Maps Must Change to Match the World

May 8, 2011 admin Geography

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Humans are somewhat resistant to change. Familiarity breeds comfort while change brings anxiety. The thought that the us wall maps that graced their childhood classrooms are no longer accurate can be disconcerting to many adults. They probably followed world news and understood the changes in countries and borders that happened in the intervening years, but they never stopped to think that each of those current events changed the face of a map.

It is not just wars and revolutions that change the world. The physical nature of the planet is constantly evolving. Tectonic plates are moving and shifting. Water levels rise and fall, changing coastlines and making rivers appear, disappear, and change course. New roads are built, forests are cleared, mountains are blasted, and mankind is even making islands on a regular basis. Then there are major disasters, like earthquakes and tsunamis, which cause islands and even continents to change position.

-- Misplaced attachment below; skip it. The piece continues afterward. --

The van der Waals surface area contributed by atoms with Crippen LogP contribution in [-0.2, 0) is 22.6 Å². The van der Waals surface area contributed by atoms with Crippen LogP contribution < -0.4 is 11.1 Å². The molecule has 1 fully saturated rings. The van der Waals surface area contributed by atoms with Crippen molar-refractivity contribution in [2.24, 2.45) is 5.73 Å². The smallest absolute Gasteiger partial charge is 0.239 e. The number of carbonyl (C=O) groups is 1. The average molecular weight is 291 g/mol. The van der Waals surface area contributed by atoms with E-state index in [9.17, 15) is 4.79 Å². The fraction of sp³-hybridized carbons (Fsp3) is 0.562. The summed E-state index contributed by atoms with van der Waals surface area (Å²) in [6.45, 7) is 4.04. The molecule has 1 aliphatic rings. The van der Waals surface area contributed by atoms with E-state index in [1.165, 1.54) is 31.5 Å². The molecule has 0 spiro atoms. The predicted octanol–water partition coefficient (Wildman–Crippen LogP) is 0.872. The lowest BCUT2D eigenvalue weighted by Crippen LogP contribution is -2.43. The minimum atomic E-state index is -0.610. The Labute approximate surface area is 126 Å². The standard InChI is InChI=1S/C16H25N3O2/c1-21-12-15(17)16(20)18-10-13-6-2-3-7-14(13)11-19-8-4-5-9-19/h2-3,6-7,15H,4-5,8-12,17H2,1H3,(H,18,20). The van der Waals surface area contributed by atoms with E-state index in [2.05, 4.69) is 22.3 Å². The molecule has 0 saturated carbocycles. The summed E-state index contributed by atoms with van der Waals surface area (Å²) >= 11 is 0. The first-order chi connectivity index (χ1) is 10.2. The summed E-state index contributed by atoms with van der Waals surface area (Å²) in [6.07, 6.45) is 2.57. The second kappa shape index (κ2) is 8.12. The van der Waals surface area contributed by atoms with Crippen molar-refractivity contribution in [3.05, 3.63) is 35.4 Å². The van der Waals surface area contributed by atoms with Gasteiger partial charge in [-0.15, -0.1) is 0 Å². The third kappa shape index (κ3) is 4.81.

It would be silly to print a new map every time a road is extended or a city annexed new territory. In general, road maps are updated every few years, as are other printed maps. A major advantage of digital maps over print is that they can be updated rather than replaced. A map that lives on a computer or is accessed through a network can have changes and additions uploaded as fast as they can be programmed. This updating is usually invisible to the end user. This is the way that humans can absorb change without having to think about it.

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